Are India’s malls influencing India’s marriages?

“The malls are changing the culture,” our friend Monali told us a few months ago. We’d asked her to describe some of the changes she’d seen in India over the last few decades. This is a question we’ve asked many of our Indian friends; hers was an answer we hadn’t yet heard.

Saket Citywalk Mall in Delhi. Photo by Flickr user nithinkd.

We’d already learned that Delhi’s social life used to revolve almost exclusively around the home. Jenny’s boss Renuka told us of growing up in a Delhi in which there were almost no restaurants outside the fancy hotels, which meant that most gatherings of friends and family took place in each others’ homes. In this situation, children were never far from the watchful eyes of parents and neighbors.

Times have changed, obviously. As the 800+ Café Coffee Day outlets now open across India will attest.

Café Coffee Day in Mumbai. Photo by Flickr user ianjacobs.

And all those coffee shops, restaurants, and malls have made it easier for teenagers to do teenage things without that historically intense parental supervision. Especially the malls, as Monali told us. So now, with teenagers given widespread access to venues for hanging out on their own terms, a sea change could be cresting:

  1. Boys and girls hang out.
  2. They go on dates.
  3. They fall in love.
  4. They fall out of love.
  5. They fall in love again. (In other words, relationships are made and unmade in accordance with the fleeting whims of fickle teens — that is, independent of parental influences.)
  6. Which means teenagers grow accustomed to asserting control over their love lives.
  7. Which means they push back on traditional parental authority in this realm.
  8. Which means that India finds itself on the path to American-style marriage. (And, inevitably, American-style divorce rates.)

There have been many stories about the repercussions on India’s traditional family structure of children now routinely out-earning their parents. With such economic independence, it’s said, the decision-making role of the patriarch is significantly diminished. (And this goes double for women.)

But Jenny and I have only seen this shift documented upon the point of the child entering the workforce — which is, of course, after the child’s schooling. But if Monali and that conjecture above is correct, then the malls are breeding independence into teens during the schooling years.

Which means there are now two forces at work: economic independence in the twenties that builds upon social independence in the teens. So what kind of change will this bring?

5 responses to “Are India’s malls influencing India’s marriages?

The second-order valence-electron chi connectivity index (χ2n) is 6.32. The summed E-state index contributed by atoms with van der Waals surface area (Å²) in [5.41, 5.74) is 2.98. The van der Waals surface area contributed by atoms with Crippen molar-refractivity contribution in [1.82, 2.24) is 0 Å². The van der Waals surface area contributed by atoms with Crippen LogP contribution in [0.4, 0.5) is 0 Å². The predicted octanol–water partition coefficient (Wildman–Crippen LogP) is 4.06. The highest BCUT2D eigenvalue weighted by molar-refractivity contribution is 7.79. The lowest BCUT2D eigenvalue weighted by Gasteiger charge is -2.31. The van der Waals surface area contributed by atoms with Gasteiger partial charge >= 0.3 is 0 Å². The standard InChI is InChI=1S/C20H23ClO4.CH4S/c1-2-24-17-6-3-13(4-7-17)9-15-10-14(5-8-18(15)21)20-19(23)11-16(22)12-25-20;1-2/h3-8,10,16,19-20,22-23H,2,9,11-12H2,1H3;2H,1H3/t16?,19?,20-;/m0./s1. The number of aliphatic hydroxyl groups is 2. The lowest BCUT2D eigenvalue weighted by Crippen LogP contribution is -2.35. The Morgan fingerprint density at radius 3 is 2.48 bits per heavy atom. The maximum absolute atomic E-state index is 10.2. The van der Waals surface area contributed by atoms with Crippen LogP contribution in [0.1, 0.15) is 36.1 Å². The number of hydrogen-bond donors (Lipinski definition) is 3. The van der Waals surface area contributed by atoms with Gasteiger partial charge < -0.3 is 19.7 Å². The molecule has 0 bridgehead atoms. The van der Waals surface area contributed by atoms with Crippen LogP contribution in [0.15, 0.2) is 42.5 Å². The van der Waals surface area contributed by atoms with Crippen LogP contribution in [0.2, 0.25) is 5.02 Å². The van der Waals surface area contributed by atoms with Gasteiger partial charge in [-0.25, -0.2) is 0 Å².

1. interesting…and I think I sort of agree with all the conjectures here, especially with the part about economic independence…I see so many school kids in malls these days it’s insane I mean if I compare it with my school days…I am not sure how it exactly impacts relationships. But I am assuming many parents these days prefer if kids find their own partners (American style, if you may) rather than arranged set ups cos that’s sort of far more difficult- with far lesser control than earlier times- and time consuming…

  2. More than malls I think cell phones have changed Indian teen culture. Just like the teens in the rest of the world, Indian teens are constantly calling, messaging, even (EEK!) sending photos of themselves in various modes of undress. So there mom & dad! Welcome to the 21st century India!

  3. Economic independence has always been a double edged sword. Parents these days have less time for kids, and kids these days prefer taking their own decisions without any consultation from elders then be that for a relationship or a career related goal. Before the malls came in to picture I am sure there must have been discrete places where teens met and fell in and out of love. Malls might be just one of the tools breeding independence in the kids.

    By the way, Bipasha does look hot in that photograph 😀

  4. The main problem is the idea of love portrayed not by the mall but by the movies. If one expects the kind of love one sees in a typical Hollywood/Bollywood film and equates that kind of love with marriage then divorce rates are bound to skyrocket. The same process occurred in American before you or I were born. There once was a time in America and Europe where love was an institution, an arrangement of practicality, not an arrangement that required romantic “perfection”. Love as seen on the movies requires perfection. Real “love” that is a product of humanity means coping with imperfection.

  5. Malls cannot be blamed completely, malls offers a hub for many things to invest your time upon for all the age group.

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